ERIC Number: ED051660
Record Type: RIE
Publication Date: 1971
Reference Count: N/A
The Telecommunications Industry; Integration Vs. Competition.
Irwin, Manley R.
Vertical integration stands as the salient structural configuration of the telecommunications equipment market. Computer hardware manufacturers are obviously potential competitors with the captive telecommunications equipment suppliers. Direct government policies, such as patents and a permissive attitude toward mergers, and indirect policies, such as tariff practices, import duties, and government buying practices, have contributed toward this vertical integration. The Federal Communications Commission (FCC), which has encouraged private point-to-point microwave systems and sanctioned at least one specialized common carrier, and the Communication Satellite Act of 1969 represent attempts by the government to foster competition. Vertical integration in an unregulated market protects an industry from both the regulation of a public utility and the accountability of a firm exposed to direct competition. In order to rectify the situation the government should adopt a uniform policy. Four choices exist: make the telecommunications suppliers into a public utility, accept the status quo, extend the satellite procurement rules to all operating carriers, or restore competition by divesting telephone utilities of manufacturing operations. Present antitrust laws together with the power of the FCC provide the legal means to restore this necessary competition. (JY)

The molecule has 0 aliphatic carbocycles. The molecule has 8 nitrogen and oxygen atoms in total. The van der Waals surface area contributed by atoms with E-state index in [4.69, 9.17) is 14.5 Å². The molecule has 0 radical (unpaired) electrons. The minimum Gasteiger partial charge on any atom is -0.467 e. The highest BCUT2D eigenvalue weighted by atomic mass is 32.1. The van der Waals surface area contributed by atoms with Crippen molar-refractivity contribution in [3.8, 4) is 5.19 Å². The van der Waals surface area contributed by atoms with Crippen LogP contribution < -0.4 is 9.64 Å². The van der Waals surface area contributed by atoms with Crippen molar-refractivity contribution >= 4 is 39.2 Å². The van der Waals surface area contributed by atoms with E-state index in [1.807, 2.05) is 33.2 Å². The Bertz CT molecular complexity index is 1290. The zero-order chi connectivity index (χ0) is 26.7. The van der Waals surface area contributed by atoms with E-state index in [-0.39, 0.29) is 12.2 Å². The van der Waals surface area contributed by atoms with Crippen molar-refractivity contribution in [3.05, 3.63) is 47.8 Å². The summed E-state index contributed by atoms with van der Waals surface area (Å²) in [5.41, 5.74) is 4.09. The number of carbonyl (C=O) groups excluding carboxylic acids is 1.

Descriptors: Business Responsibility, Communications, Communications Satellites, Computers, Data Processing, Economic Research, Equipment Manufacturers, Federal Legislation, Government Role, Industrial Structure, Mergers, Radio, Telecommunications, Telephone Communications Industry, Utilities
Praeger Publishers, Inc., 111 Fourth Avenue, New York, N.Y. 10003 ($15.00)
Publication Type: N/A
Education Level: N/A
Authoring Institution: N/A
Identifiers: Communications Satellite Act 1969; Federal Communications Commission
Note: Special Studies in U. S. Economic and Social Development series